Article
Date
Jul-1995
Author
I. Lunin
T L Hall
J S Mandel
J. Kay
N. Hearst
Author Affiliation
Center for AIDS Prevention Studies (CAPS), University of California, San Francisco 94105, USA.
Source
AIDS. 1995 Jul;9 Suppl 1:S53-60
Date
Jul-1995
Language
English
Publication Type
Article
Keywords
Acquired Immunodeficiency Syndrome - prevention & control - transmission
Adolescent
Adult
Condoms
Cross-Sectional Studies
Developing Countries
Female
Health Knowledge, Attitudes, Practice
Humans
Male
Russia
Sex Education
Sexual Behavior
Urban Population
Abstract
To describe adolescent knowledge, attitudes and behavior relevant to sexuality and the prevention of AIDS in Saint Petersburg, Russia.
A cross-sectional descriptive study was designed, taking a random sample of 10th grade students at 14 Saint Petersburg grade schools, which were stratified by socio-economic district. A total of 185 female and 185 male students completed a self-administered 46-item questionnaire, with a response rate of 94%.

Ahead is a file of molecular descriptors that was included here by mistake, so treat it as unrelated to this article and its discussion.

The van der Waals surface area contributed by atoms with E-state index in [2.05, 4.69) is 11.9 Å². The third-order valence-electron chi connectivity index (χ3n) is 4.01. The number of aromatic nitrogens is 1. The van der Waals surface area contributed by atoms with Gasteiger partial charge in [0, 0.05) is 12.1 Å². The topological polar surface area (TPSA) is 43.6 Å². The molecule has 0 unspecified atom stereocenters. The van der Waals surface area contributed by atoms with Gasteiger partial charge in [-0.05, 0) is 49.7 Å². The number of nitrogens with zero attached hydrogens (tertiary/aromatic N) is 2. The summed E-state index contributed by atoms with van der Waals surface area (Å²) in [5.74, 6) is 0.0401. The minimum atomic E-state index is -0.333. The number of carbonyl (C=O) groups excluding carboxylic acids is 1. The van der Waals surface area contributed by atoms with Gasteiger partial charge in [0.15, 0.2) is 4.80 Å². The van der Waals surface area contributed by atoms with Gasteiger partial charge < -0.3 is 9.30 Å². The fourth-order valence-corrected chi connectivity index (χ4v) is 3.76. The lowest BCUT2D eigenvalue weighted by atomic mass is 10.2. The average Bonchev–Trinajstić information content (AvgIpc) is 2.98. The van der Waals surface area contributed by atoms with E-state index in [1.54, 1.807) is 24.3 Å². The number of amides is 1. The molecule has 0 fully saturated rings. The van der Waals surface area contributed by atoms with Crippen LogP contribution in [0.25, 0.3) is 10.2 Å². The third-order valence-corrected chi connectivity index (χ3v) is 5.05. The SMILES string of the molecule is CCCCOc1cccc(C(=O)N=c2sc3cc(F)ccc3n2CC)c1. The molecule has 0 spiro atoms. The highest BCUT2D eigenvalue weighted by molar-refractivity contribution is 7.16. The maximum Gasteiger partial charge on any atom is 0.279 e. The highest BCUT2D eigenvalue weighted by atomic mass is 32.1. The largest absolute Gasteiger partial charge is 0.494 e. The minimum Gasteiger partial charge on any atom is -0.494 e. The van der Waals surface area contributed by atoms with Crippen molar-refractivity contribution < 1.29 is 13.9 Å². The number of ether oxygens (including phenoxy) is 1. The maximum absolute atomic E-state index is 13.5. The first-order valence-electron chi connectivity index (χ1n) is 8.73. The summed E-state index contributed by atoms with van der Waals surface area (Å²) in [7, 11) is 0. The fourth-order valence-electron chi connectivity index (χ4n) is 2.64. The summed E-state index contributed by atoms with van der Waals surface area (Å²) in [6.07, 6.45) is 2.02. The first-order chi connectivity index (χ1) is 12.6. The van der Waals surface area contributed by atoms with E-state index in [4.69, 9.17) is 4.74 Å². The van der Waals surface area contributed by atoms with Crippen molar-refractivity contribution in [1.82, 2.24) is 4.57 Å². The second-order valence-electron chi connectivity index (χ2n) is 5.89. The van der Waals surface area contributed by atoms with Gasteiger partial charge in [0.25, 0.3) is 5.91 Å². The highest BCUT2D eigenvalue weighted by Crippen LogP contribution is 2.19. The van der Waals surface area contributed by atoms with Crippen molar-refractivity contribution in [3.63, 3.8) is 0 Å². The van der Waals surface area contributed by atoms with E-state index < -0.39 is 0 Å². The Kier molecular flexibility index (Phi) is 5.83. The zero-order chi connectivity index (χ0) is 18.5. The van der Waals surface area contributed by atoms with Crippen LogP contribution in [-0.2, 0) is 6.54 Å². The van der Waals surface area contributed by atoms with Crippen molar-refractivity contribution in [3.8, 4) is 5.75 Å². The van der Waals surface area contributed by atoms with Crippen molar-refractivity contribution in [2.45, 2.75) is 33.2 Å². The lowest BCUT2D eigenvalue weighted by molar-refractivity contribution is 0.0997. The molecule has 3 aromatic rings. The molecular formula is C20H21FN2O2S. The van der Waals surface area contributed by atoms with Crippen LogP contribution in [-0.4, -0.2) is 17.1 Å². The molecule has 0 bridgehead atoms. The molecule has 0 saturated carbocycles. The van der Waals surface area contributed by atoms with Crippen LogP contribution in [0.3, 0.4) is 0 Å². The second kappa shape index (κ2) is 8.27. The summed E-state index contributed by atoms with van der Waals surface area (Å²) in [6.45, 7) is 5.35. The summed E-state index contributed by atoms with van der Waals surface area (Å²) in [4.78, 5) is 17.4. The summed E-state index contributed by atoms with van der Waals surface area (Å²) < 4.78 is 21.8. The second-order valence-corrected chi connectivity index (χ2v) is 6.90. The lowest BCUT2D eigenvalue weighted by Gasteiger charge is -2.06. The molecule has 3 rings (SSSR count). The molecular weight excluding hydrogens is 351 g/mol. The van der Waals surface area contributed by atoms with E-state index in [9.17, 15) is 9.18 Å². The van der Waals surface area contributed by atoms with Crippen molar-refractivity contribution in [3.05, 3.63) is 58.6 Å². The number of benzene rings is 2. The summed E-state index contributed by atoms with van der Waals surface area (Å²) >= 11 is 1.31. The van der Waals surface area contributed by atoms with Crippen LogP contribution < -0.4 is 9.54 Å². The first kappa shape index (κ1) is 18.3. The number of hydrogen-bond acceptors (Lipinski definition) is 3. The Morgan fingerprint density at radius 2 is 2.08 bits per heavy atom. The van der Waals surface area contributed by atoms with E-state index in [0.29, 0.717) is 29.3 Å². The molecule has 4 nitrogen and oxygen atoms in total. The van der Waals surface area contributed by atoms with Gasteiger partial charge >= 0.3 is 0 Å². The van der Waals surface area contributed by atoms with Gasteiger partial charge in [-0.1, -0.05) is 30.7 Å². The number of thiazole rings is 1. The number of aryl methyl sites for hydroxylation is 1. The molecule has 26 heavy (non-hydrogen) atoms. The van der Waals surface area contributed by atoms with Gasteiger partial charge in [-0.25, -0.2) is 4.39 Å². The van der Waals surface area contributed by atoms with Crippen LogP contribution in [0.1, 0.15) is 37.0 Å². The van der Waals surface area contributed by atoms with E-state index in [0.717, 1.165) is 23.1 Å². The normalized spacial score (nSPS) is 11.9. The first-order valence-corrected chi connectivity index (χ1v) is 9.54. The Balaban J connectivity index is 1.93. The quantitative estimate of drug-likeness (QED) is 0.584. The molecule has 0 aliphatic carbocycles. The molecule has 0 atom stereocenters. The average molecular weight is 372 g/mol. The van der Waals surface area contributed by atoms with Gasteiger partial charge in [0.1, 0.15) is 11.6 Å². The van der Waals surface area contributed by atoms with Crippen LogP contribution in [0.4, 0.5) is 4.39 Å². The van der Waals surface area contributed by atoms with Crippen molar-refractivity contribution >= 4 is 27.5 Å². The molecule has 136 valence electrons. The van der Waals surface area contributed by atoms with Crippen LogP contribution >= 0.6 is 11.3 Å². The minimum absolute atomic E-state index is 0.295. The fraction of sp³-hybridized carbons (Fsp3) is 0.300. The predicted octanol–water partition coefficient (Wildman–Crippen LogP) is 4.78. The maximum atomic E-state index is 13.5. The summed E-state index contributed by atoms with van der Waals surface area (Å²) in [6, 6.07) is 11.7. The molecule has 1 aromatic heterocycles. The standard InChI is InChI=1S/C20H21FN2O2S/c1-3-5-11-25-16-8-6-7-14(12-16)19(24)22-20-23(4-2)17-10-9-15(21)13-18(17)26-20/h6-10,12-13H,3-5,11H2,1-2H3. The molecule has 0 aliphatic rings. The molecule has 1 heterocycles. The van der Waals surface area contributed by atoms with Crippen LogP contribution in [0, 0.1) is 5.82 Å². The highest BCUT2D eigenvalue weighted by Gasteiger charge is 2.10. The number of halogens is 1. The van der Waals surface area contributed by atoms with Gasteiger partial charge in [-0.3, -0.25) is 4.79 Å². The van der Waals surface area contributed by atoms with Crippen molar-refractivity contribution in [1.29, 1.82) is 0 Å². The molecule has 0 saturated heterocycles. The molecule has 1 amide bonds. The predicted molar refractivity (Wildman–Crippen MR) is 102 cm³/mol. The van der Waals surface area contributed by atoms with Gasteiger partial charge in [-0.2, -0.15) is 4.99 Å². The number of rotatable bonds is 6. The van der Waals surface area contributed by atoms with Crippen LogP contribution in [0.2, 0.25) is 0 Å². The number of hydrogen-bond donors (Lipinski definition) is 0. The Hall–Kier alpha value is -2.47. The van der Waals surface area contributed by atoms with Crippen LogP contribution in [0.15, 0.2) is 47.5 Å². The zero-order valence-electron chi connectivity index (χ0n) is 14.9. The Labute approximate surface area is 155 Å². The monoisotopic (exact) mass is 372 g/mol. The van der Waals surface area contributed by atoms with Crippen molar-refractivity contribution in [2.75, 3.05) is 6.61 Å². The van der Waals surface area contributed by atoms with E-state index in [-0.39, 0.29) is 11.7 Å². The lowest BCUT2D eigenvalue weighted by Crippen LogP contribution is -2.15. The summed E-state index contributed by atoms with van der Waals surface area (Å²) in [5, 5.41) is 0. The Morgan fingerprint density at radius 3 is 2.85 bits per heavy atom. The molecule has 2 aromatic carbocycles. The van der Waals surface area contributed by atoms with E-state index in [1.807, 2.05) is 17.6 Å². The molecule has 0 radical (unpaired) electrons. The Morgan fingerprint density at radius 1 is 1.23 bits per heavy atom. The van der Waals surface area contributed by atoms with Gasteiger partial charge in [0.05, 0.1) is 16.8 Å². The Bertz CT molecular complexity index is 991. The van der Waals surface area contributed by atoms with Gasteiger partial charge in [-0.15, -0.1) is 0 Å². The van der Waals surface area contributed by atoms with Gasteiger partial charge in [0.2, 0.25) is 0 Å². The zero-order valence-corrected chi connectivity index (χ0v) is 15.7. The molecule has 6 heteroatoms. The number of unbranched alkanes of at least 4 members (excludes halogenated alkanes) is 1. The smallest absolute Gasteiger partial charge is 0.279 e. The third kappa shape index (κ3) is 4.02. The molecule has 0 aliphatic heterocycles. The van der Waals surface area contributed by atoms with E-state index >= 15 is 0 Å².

From the questionnaires, 20% of females and 31% of males reported having had sexual intercourse and 25% of females and 12% of males reported being sexually abused. These adolescents displayed much misinformation about sexual matters and AIDS prevention. Only 25% of the females and 34% of the males believed that condoms should be used just once, and 38% of each sex believed that if washed, they could be used multiple times. Many respondents, especially males, rated their knowledge about sexual matters as high or adequate. Support for sex education was strong, especially among females, and respondents generally saw sex education as improving sexual pleasure. Most information sources about sexual activity were either not considered very credible, or not adequately accessible.